Cooling Services – How does Eco Performance Builders optimize cooling systems?
In a lot of California’s climate, cooling is a major comfort and energy concern. There are a few options for cooling your home – Air conditioning systems, Evaporative Coolers (Swamp Cooler) and Whole House fans are the main options used in our California climate. The most common of these is the Air Conditioner, more specifically, the split system air conditioner.
Here at Eco Performance Builders we take air conditioning very seriously. When we install, replace or upgrade a system, we commission the unit by testing its performance. In our systems:
The Airflow Must Be Adequate.
- Airflow for our climate should be 400 – 500 cfm per ton of air conditioner.
- Air conditioning systems rarely have this amount of airflow which lowers the efficiency, life and effectiveness of the air conditioning system
- System air flow is dependent on matching the best air handler with the compressor and static pressure. Static pressure is the most overlooked portion of these two by technicians. The higher the static pressure the lower the airflow. Correct static pressure is maintained in a system by installing engineered duct systems based on ACCA manual D. We engineer all of our duct systems using manual D and check our static pressure and airflow to assure it is correct. Another cause for high static pressure is dirty filters and undersized return air grilles and ducting.
- We use engineered air grilles to deliver the correct airflow without the air directly hitting people and they are very quiet. Most contractors put in cheap air grilles that do not deliver air correctly and are very loud.
The Refrigerant Charge Must Be Correct
- This detailed test is based on the outdoor and indoor temperature, humidity and the manufacturer’s specifications. It is a test that is not done correctly by a lot of technicians. Most technicians only check the charge at the unit and dismiss the other readings.
The Duct System Must Be Tight (not leaky)
- California homes leak on average of 30%. This leakage is cooling and heating your attic and crawl spaces which probably isn’t where you want your hard earned money going. Duct leakage also brings in contaminants through the air return system which goes directly into your home. Leaky ducts are sometimes easily fixed and can increase system efficiency, indoor air quality and home comfort.
The Ducts Must Be Sized Correctly
- They must not be bigger than necessary so we minimize heat gain and heat loss
- For static pressure so the airflow is correct.
- Ducts should run to the shortest points possible in rooms as well.
The Air Conditioner Size Must Be Correct.
- We size our systems using ACCA (Air Conditioner Contractor’s of America) Manual J guidelines. It incorporates room by room cooling load calculations taking into account size, insulation levels, building materials, orientation and climate region. Correct system sizing is rarely done by today’s technicians and is commonly performed as a “rule of thumb” technique where they will estimate 500 square feet per ton of air conditioning. This commonly results in system over-sizing, which impedes system efficiency, comfort and life of the unit.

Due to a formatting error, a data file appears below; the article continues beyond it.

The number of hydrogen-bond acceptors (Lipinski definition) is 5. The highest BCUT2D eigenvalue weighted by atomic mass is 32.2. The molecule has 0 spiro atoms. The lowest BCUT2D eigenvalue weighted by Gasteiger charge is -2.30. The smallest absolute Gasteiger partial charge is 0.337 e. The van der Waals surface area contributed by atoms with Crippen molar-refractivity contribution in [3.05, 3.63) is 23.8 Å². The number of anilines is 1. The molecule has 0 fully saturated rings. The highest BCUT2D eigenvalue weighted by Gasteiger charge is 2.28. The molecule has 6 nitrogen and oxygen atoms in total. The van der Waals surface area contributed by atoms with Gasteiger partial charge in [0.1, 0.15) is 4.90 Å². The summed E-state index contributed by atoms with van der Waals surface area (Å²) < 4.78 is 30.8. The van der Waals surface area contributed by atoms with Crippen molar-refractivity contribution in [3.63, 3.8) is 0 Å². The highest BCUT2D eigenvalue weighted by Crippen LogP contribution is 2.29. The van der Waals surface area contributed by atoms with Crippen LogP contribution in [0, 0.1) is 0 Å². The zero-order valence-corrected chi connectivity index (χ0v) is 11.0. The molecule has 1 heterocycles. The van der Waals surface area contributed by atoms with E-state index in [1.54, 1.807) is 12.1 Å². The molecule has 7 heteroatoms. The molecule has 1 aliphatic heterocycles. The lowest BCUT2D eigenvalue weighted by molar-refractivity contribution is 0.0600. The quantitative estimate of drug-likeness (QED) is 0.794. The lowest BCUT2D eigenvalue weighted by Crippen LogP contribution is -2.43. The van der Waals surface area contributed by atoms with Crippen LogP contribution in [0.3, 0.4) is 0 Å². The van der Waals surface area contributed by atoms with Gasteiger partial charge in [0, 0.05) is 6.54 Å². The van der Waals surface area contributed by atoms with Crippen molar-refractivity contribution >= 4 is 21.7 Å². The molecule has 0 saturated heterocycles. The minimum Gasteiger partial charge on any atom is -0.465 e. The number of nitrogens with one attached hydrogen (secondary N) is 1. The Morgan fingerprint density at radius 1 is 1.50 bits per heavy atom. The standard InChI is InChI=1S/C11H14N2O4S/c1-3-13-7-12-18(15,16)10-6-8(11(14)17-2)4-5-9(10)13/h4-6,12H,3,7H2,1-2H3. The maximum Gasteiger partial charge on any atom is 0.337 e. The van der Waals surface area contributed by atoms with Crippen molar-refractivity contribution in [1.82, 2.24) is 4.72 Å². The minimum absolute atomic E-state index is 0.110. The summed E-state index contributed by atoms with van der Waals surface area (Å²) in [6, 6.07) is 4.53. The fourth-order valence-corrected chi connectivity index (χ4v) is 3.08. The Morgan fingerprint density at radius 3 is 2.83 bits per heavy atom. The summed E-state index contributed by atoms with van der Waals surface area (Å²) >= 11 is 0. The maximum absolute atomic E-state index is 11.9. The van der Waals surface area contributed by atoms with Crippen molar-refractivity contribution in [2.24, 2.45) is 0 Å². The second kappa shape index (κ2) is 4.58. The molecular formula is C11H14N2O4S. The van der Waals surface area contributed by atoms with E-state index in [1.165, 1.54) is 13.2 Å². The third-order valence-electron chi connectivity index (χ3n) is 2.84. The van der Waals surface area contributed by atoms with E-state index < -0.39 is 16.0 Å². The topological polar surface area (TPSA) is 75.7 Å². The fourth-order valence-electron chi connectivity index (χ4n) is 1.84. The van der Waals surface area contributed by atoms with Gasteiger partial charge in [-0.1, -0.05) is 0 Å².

- A correctly sized system will run without stopping on the hottest day of the year. When a system is over-sized it will constantly cycle on and off during the hottest day and every other day. When the system is running for a longer duration it is running at top efficiency but a unit that is starting and stopping is running at a low efficiency. It is like comparing your gas mileage on the freeway vs stop and go driving.
- A correctly sized system uses far less electricity than a larger one. When it is running it uses less electricity at the A/C compressor (outdoor unit) and the fan unit (inside) because they are both smaller (correctly sized).
- We like to make sure that all of the cost effective home performance work, like air sealing and insulation, have been done. If these measures are going to be taken we want to size the system with them in mind. We can do all of this work at the same time ensuring you will have a great performing system in a great performing home.
Room By Room Airflow Must Be Precise
- The ACCA manual J room by room load calculations give us the airflow needed for each room.
- We adjust the airflow to each room using dampers and a high quality flow meter for each register.
Frequently Asked Questions: Air Conditioning
1) How does an Air Conditioner work?
Air Conditioners transfer heat from inside to outside by means of refrigerant and a duct system. Air is pulled into the duct system,
from your home, and into the evaporator coils (the inside part of the AC that is attached to your furnace). At that point the air is cooled and then distributed through the supply duct system back to each room. But how is the air cooled?